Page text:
People ask me what the best DNA tests are. It depends on what you’re looking for. If it’s ethnicity, I don’t recommend AncestryDNA. They missed mine by a mile, BUT they do excellent work at connecting you to relatives and helping you find the “missing” links in your family tree.
23andMe does a better job with ethnicity, but still, they’re not the best. I also didn’t think the health reports were worth what I paid for them. And the probability thing is hit and miss. I mean really…they missed the mark on about half of mine. So, that’s kind of like a true/false guessing game. I recommend them for ethnicity above AncestryDNA. But Ancestry is excellent for family finding. I haven’t tested with the other big name ones.
I DID test with DNA Consultants and I love how they treated me, like I was a real client, not just another number. I love how they looked at human migration patterns and combined DNA data with historically documented movements of people around the planet. I love how they sent me a long report that did not give estimations of percentages, but rather outlined exactly what markers they found in my DNA. It was a much more complete picture. However, they do not link you to relatives and you can’t download the raw data to a third party calculator.
I do reccomend GEDmatch if you’ve tested with one of the prominently advertised companies like Ancestry or 23andMe. GEDmatch has a bunch of different algorithms that lets you search for precise things in your DNA, like Jewish markers or ancient DNA from Beringia. The various algorithms allow you to get a more complete picture of your make up.
Here’s a little powerpoint I’ve put together talking about DNA Testing. It’s still a work in progress and I’m sure it has some flaws and kinks of its own, but still, it might be helpful to some people. Oh, and I haven’t forgotten the Irish. I’m still going to post more.
I have always heard that red hair, fair skin and blue eyes were “Scottish” and “Irish” traits, but experience has taught me differently. It is funny how we develop an idea of a people based on a stereo-type and yes, while those traits are more common among Scotch-Irish, they are not always indicative of Scotch-Irish ancestry, but this article isn’t actually about red hair. It’s about the Irish. The more I learn about Ireland, her people and her history, the more fascinated I become. Ireland plays a HUGE role in the making of modern America. So, over the next few blog posts, I’d like to talk about the Irish in early America and about genetics and just whatever else pops up in my little studies.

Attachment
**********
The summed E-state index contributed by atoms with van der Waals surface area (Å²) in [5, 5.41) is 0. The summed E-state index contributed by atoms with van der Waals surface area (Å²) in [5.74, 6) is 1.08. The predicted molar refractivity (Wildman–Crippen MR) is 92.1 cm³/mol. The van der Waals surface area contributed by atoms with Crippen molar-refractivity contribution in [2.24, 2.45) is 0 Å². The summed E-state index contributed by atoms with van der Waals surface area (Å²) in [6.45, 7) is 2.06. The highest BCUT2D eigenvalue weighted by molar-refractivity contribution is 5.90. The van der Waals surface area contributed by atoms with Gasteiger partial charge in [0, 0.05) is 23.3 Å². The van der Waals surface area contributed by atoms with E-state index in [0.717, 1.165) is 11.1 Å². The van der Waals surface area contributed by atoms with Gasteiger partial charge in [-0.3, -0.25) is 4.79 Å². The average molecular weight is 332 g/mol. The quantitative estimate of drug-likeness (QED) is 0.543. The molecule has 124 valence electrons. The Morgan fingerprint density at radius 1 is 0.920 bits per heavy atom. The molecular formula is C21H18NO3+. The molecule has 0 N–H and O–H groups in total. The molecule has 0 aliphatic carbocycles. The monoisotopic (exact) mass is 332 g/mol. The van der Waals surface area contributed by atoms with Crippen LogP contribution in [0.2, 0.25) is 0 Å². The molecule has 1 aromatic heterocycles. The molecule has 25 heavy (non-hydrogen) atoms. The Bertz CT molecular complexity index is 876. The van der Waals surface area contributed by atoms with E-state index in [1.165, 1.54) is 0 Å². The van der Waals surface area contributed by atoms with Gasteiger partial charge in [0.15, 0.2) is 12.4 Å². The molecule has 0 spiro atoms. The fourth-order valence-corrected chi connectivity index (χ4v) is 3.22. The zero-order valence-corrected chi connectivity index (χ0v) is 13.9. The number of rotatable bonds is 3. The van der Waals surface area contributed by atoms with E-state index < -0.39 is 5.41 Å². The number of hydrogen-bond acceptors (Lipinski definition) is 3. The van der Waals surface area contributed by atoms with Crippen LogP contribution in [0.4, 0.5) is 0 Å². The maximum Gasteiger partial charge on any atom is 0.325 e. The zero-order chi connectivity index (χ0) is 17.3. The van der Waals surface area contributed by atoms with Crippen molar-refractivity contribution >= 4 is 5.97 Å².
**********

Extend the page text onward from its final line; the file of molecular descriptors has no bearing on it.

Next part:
As of 2018, scientists and historians are beginning to see a different picture of the origins of Irish people than what most of us have been led to believe, or at least, in my neck of the woods. I live in Appalachia. I grew up being told that everybody was Scotch-Irish and I grew up with a notion of what that looked like. My notions weren’t entirely correct. It is true that the people of modern Ireland share a definite genetic link with the people of Scotland and Wales, and to a smaller degree, the English (British) but what sets them apart? Is it their origins? Some tiny trace of an ancient ancestry? What about the people of ancient Ireland, who were they? Where did they come from? What about the deep ancestry of the Irish?
Up until last year, all the research that I had read, said that the Irish were Celts and that they had migrated there from Central Europe way back when (like around 500 years before Christ or something like that). These were the people that the Greeks called Keltoi. But researchers at Trinity University in Dublin and at Queens University have found that there were at least two migrations to Ireland in the past few thousand years. Findings from the analysis of the remains 5,200 year-old Irish woman suggests she was more like modern-day Spaniards and Sardinians, and her DNA indicated that her ancestors came from the Middle East long before that.
Other remains from about 4,000 years ago reveal that early Irish also shared genetic ties to the people of Eastern Europe, specifically, the Steppes of Russia and the Ukraine. These 4,000 year-old remains also show a link to modern day Scotch, Irish and Welsch, meaning that modern day Irish, Scotch and Welsh are all linked to these 4,000 year-old ancestors from Eastern Europe.
Now let’s look at what Irish Origin stories tell us about their history. One of the oldest pieces of Irish literature, Leabhar Gabhla, says the first people in Ireland were a small dark-skinned people called the Fir Bolg, followed by the Tuatha de Danaan. Then the ancient books tells about Milesians, soldiers from Spain who were said to be the sons of Mil. Recent studies of Spanish and Irish male haplogroups actually seem to bear this out in that the paternal haplogroup R1b finds its highest concentration in Western Ireland and Northern Spain, in particular, Basque Country. So, the Irish share some relation to the Basque. I find that, well, kind of cool. Keep in mind that the sea was the easiest mode of transportation back in those days and some people, like the Basque, were accomplished sailors. The land was covered in forests and mountain ranges were hard to navigate. So, people built their settlements on the coasts and traveled the shores of Europe to get from place to place. Towns were built on the coasts and along the rivers so that it was easier to trade and to travel and people did travel–a lot more than you might think!